A critical assessment is presented of positions recently taken by Mitchell and Renik, who are taken as representatives of a “new view” in psychoanalysis. One article by Mitchell and two by Renik are examined as paradigmatic of certain ways of construing the nature of mind, the analyst's knowledge and authority, and the analytic process that are unduly influenced by the postmodern turn in psychoanalysis. Although “new view” theorists have made valid criticisms of traditional psychoanalytic theory and practice, they wind up taking untenable positions. Specifically called into question are their views on the relation between language and interpretation, on the one hand, and the mental contents of the patient on the other. A disjunction is noted between their discussion of clinical material and their conceptual stance, and their idiosyncratic redefinitions of truth and objectivity are criticized. Finally, a “humble realism” is suggested as the most appropriate philosophical position for psychoanalysts to adopt.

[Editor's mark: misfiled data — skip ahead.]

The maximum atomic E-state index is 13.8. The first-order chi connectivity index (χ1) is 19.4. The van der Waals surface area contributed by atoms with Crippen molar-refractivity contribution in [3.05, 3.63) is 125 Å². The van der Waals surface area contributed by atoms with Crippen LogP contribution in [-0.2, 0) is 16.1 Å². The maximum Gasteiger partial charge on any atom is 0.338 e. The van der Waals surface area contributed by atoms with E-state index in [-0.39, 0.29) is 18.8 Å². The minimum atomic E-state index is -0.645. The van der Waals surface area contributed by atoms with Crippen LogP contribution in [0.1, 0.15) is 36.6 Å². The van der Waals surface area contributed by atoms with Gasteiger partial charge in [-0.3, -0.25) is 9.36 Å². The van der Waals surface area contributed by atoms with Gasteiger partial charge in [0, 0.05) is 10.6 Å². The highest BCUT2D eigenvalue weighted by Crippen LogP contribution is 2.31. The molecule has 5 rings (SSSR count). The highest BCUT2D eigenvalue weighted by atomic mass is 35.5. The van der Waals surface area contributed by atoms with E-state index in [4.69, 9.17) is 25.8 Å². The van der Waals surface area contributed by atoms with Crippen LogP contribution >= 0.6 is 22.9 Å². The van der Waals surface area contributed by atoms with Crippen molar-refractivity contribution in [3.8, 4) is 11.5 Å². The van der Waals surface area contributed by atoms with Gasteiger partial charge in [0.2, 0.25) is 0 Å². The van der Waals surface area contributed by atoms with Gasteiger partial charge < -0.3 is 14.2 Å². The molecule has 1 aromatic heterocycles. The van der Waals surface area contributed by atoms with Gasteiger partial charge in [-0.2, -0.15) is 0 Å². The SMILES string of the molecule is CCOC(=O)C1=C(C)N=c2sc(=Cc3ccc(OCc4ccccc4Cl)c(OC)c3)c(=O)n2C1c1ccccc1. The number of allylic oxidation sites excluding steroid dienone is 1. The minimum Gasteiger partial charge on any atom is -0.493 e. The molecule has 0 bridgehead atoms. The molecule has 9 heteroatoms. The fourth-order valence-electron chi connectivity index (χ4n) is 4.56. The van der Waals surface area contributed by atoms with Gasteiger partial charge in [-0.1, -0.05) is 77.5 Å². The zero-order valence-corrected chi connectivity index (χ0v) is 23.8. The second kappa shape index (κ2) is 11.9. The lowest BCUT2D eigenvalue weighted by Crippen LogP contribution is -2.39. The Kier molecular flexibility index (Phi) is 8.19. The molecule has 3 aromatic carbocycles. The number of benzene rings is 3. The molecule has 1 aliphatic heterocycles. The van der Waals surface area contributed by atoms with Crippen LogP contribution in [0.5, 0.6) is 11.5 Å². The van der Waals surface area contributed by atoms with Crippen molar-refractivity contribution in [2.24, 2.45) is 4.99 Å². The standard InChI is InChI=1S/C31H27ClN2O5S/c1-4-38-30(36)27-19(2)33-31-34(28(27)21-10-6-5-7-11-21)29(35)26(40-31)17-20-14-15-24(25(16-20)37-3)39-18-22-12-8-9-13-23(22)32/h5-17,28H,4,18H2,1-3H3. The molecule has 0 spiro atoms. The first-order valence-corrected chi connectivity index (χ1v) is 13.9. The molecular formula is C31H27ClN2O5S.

|Original language||English (US)|
|Number of pages||32|
|Journal||Journal of the American Psychoanalytic Association|
|State||Published - Jun 2001|
ASJC Scopus subject areas
- Arts and Humanities (miscellaneous)
- Clinical Psychology